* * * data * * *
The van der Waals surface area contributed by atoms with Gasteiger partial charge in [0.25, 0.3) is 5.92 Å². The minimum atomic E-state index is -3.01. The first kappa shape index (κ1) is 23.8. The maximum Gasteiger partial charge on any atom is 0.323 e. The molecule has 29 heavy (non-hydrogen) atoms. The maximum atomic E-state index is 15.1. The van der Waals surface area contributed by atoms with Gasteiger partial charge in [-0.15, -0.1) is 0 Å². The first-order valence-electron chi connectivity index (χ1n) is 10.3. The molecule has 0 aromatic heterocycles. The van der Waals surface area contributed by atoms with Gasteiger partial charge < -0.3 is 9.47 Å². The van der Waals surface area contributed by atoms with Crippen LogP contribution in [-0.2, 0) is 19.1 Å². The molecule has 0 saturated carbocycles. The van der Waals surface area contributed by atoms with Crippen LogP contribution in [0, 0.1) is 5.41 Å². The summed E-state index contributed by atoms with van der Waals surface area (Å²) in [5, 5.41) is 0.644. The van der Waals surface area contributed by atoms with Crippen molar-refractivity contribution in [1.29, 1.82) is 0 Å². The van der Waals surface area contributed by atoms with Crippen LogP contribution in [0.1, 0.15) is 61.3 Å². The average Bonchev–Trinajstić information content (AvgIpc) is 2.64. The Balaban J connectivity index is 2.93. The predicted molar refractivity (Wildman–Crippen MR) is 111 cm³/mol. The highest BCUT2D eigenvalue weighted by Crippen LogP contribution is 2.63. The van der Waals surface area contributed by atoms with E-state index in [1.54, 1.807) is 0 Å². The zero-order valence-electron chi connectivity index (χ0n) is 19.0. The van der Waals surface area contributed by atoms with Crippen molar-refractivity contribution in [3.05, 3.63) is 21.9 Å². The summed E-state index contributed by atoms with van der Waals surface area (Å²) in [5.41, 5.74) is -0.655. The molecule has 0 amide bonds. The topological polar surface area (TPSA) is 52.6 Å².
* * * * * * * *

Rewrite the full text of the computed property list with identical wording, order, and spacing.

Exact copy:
The van der Waals surface area contributed by atoms with Gasteiger partial charge in [0.25, 0.3) is 5.92 Å². The minimum atomic E-state index is -3.01. The first kappa shape index (κ1) is 23.8. The maximum Gasteiger partial charge on any atom is 0.323 e. The molecule has 29 heavy (non-hydrogen) atoms. The maximum atomic E-state index is 15.1. The van der Waals surface area contributed by atoms with Gasteiger partial charge in [-0.15, -0.1) is 0 Å². The first-order valence-electron chi connectivity index (χ1n) is 10.3. The molecule has 0 aromatic heterocycles. The van der Waals surface area contributed by atoms with Gasteiger partial charge < -0.3 is 9.47 Å². The van der Waals surface area contributed by atoms with Crippen LogP contribution in [-0.2, 0) is 19.1 Å². The molecule has 0 saturated carbocycles. The van der Waals surface area contributed by atoms with Crippen LogP contribution in [0, 0.1) is 5.41 Å². The summed E-state index contributed by atoms with van der Waals surface area (Å²) in [5, 5.41) is 0.644. The van der Waals surface area contributed by atoms with Crippen molar-refractivity contribution in [1.29, 1.82) is 0 Å². The van der Waals surface area contributed by atoms with Crippen LogP contribution in [0.1, 0.15) is 61.3 Å². The average Bonchev–Trinajstić information content (AvgIpc) is 2.64. The Balaban J connectivity index is 2.93. The predicted molar refractivity (Wildman–Crippen MR) is 111 cm³/mol. The highest BCUT2D eigenvalue weighted by Crippen LogP contribution is 2.63. The van der Waals surface area contributed by atoms with E-state index in [1.54, 1.807) is 0 Å². The zero-order valence-electron chi connectivity index (χ0n) is 19.0. The van der Waals surface area contributed by atoms with Crippen molar-refractivity contribution in [3.05, 3.63) is 21.9 Å². The summed E-state index contributed by atoms with van der Waals surface area (Å²) in [5.41, 5.74) is -0.655. The molecule has 0 amide bonds. The topological polar surface area (TPSA) is 52.6 Å².